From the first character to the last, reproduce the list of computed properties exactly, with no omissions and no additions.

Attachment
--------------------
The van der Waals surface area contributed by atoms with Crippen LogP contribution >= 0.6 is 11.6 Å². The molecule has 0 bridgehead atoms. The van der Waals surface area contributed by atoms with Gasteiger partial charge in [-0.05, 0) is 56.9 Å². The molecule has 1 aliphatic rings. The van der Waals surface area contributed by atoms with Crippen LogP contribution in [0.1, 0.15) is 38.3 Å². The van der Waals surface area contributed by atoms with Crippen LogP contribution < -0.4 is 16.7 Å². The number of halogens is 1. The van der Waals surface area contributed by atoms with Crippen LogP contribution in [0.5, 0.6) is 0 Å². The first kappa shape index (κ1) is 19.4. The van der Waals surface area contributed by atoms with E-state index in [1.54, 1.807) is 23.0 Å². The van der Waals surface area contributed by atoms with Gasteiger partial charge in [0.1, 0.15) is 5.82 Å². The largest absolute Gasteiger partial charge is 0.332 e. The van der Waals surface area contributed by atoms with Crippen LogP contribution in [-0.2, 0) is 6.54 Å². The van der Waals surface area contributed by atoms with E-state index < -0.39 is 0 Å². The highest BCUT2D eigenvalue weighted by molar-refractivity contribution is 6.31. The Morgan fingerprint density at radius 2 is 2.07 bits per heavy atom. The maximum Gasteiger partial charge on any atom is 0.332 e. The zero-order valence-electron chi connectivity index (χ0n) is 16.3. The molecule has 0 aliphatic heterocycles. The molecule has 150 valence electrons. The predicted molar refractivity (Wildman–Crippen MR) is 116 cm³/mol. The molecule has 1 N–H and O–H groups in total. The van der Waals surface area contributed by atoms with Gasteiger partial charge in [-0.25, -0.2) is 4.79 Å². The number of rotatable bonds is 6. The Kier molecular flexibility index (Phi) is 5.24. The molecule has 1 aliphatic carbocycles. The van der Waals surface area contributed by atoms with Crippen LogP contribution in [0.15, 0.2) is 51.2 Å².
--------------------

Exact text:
The van der Waals surface area contributed by atoms with Crippen LogP contribution >= 0.6 is 11.6 Å². The molecule has 0 bridgehead atoms. The van der Waals surface area contributed by atoms with Gasteiger partial charge in [-0.05, 0) is 56.9 Å². The molecule has 1 aliphatic rings. The van der Waals surface area contributed by atoms with Crippen LogP contribution in [0.1, 0.15) is 38.3 Å². The van der Waals surface area contributed by atoms with Crippen LogP contribution < -0.4 is 16.7 Å². The number of halogens is 1. The van der Waals surface area contributed by atoms with Crippen LogP contribution in [0.5, 0.6) is 0 Å². The first kappa shape index (κ1) is 19.4. The van der Waals surface area contributed by atoms with E-state index in [1.54, 1.807) is 23.0 Å². The van der Waals surface area contributed by atoms with Gasteiger partial charge in [0.1, 0.15) is 5.82 Å². The largest absolute Gasteiger partial charge is 0.332 e. The van der Waals surface area contributed by atoms with Crippen LogP contribution in [-0.2, 0) is 6.54 Å². The van der Waals surface area contributed by atoms with E-state index < -0.39 is 0 Å². The highest BCUT2D eigenvalue weighted by molar-refractivity contribution is 6.31. The Morgan fingerprint density at radius 2 is 2.07 bits per heavy atom. The maximum Gasteiger partial charge on any atom is 0.332 e. The zero-order valence-electron chi connectivity index (χ0n) is 16.3. The molecule has 0 aliphatic heterocycles. The molecule has 150 valence electrons. The predicted molar refractivity (Wildman–Crippen MR) is 116 cm³/mol. The molecule has 1 N–H and O–H groups in total. The van der Waals surface area contributed by atoms with Gasteiger partial charge in [-0.25, -0.2) is 4.79 Å². The number of rotatable bonds is 6. The Kier molecular flexibility index (Phi) is 5.24. The molecule has 1 aliphatic carbocycles. The van der Waals surface area contributed by atoms with Crippen LogP contribution in [0.15, 0.2) is 51.2 Å².